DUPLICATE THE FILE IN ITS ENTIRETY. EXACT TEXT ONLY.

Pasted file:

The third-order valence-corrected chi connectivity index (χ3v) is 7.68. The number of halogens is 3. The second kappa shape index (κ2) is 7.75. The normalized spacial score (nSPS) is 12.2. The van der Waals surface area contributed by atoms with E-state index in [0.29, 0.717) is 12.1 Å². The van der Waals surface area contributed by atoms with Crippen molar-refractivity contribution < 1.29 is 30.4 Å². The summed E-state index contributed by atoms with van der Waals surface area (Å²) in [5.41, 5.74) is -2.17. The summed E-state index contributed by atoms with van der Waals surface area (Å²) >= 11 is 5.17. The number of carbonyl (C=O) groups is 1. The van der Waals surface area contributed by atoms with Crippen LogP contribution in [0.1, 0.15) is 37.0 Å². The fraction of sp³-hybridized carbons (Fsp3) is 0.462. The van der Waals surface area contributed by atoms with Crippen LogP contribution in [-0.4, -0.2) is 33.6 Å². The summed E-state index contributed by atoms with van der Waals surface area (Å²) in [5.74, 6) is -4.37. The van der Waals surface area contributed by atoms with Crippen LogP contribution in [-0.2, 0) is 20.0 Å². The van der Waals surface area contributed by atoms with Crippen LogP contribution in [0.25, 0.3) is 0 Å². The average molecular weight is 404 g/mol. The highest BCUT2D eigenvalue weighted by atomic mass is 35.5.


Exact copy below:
The third-order valence-corrected chi connectivity index (χ3v) is 7.68. The number of halogens is 3. The second kappa shape index (κ2) is 7.75. The normalized spacial score (nSPS) is 12.2. The van der Waals surface area contributed by atoms with E-state index in [0.29, 0.717) is 12.1 Å². The van der Waals surface area contributed by atoms with Crippen molar-refractivity contribution < 1.29 is 30.4 Å². The summed E-state index contributed by atoms with van der Waals surface area (Å²) in [5.41, 5.74) is -2.17. The summed E-state index contributed by atoms with van der Waals surface area (Å²) >= 11 is 5.17. The number of carbonyl (C=O) groups is 1. The van der Waals surface area contributed by atoms with Crippen LogP contribution in [0.1, 0.15) is 37.0 Å². The fraction of sp³-hybridized carbons (Fsp3) is 0.462. The van der Waals surface area contributed by atoms with Crippen LogP contribution in [-0.4, -0.2) is 33.6 Å². The summed E-state index contributed by atoms with van der Waals surface area (Å²) in [5.74, 6) is -4.37. The van der Waals surface area contributed by atoms with Crippen LogP contribution in [-0.2, 0) is 20.0 Å². The van der Waals surface area contributed by atoms with Crippen LogP contribution in [0.25, 0.3) is 0 Å². The average molecular weight is 404 g/mol. The highest BCUT2D eigenvalue weighted by atomic mass is 35.5.